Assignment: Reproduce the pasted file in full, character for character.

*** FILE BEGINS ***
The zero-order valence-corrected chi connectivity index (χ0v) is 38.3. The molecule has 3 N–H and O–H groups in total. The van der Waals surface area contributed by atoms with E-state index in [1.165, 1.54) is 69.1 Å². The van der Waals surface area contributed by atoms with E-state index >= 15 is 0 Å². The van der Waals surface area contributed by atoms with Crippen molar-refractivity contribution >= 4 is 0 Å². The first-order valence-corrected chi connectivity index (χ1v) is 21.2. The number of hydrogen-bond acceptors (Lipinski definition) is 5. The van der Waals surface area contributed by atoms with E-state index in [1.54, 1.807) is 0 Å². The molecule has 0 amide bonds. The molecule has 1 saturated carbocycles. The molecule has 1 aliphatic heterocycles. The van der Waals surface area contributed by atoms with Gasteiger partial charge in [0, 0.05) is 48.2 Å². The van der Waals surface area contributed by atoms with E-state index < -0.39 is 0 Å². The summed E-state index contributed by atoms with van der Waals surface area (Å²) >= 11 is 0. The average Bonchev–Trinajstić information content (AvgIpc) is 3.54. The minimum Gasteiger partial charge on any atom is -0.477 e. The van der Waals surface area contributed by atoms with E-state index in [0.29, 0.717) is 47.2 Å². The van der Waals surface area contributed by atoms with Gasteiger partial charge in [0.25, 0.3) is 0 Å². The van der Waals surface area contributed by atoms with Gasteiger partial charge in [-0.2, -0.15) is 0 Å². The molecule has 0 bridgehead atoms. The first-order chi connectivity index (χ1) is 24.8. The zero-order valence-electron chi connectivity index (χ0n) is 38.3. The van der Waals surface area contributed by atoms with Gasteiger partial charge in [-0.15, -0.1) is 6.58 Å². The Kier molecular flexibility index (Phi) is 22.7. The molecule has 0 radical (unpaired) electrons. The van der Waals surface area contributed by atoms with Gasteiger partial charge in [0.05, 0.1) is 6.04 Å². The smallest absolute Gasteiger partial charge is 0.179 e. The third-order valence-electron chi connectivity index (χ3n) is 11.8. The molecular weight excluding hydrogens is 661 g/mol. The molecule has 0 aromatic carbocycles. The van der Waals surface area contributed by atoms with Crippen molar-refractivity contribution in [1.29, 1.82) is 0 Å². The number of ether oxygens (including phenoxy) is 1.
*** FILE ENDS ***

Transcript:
The zero-order valence-corrected chi connectivity index (χ0v) is 38.3. The molecule has 3 N–H and O–H groups in total. The van der Waals surface area contributed by atoms with E-state index in [1.165, 1.54) is 69.1 Å². The van der Waals surface area contributed by atoms with E-state index >= 15 is 0 Å². The van der Waals surface area contributed by atoms with Crippen molar-refractivity contribution >= 4 is 0 Å². The first-order valence-corrected chi connectivity index (χ1v) is 21.2. The number of hydrogen-bond acceptors (Lipinski definition) is 5. The van der Waals surface area contributed by atoms with E-state index in [1.54, 1.807) is 0 Å². The molecule has 0 amide bonds. The molecule has 1 saturated carbocycles. The molecule has 1 aliphatic heterocycles. The van der Waals surface area contributed by atoms with Gasteiger partial charge in [0, 0.05) is 48.2 Å². The van der Waals surface area contributed by atoms with E-state index < -0.39 is 0 Å². The summed E-state index contributed by atoms with van der Waals surface area (Å²) >= 11 is 0. The average Bonchev–Trinajstić information content (AvgIpc) is 3.54. The minimum Gasteiger partial charge on any atom is -0.477 e. The van der Waals surface area contributed by atoms with E-state index in [0.29, 0.717) is 47.2 Å². The van der Waals surface area contributed by atoms with Gasteiger partial charge in [0.25, 0.3) is 0 Å². The van der Waals surface area contributed by atoms with Gasteiger partial charge in [-0.2, -0.15) is 0 Å². The molecule has 0 bridgehead atoms. The first-order chi connectivity index (χ1) is 24.8. The zero-order valence-electron chi connectivity index (χ0n) is 38.3. The van der Waals surface area contributed by atoms with Gasteiger partial charge in [-0.15, -0.1) is 6.58 Å². The Kier molecular flexibility index (Phi) is 22.7. The molecule has 0 radical (unpaired) electrons. The van der Waals surface area contributed by atoms with Gasteiger partial charge in [0.05, 0.1) is 6.04 Å². The smallest absolute Gasteiger partial charge is 0.179 e. The third-order valence-electron chi connectivity index (χ3n) is 11.8. The molecular weight excluding hydrogens is 661 g/mol. The molecule has 0 aromatic carbocycles. The van der Waals surface area contributed by atoms with Crippen molar-refractivity contribution in [1.29, 1.82) is 0 Å². The number of ether oxygens (including phenoxy) is 1.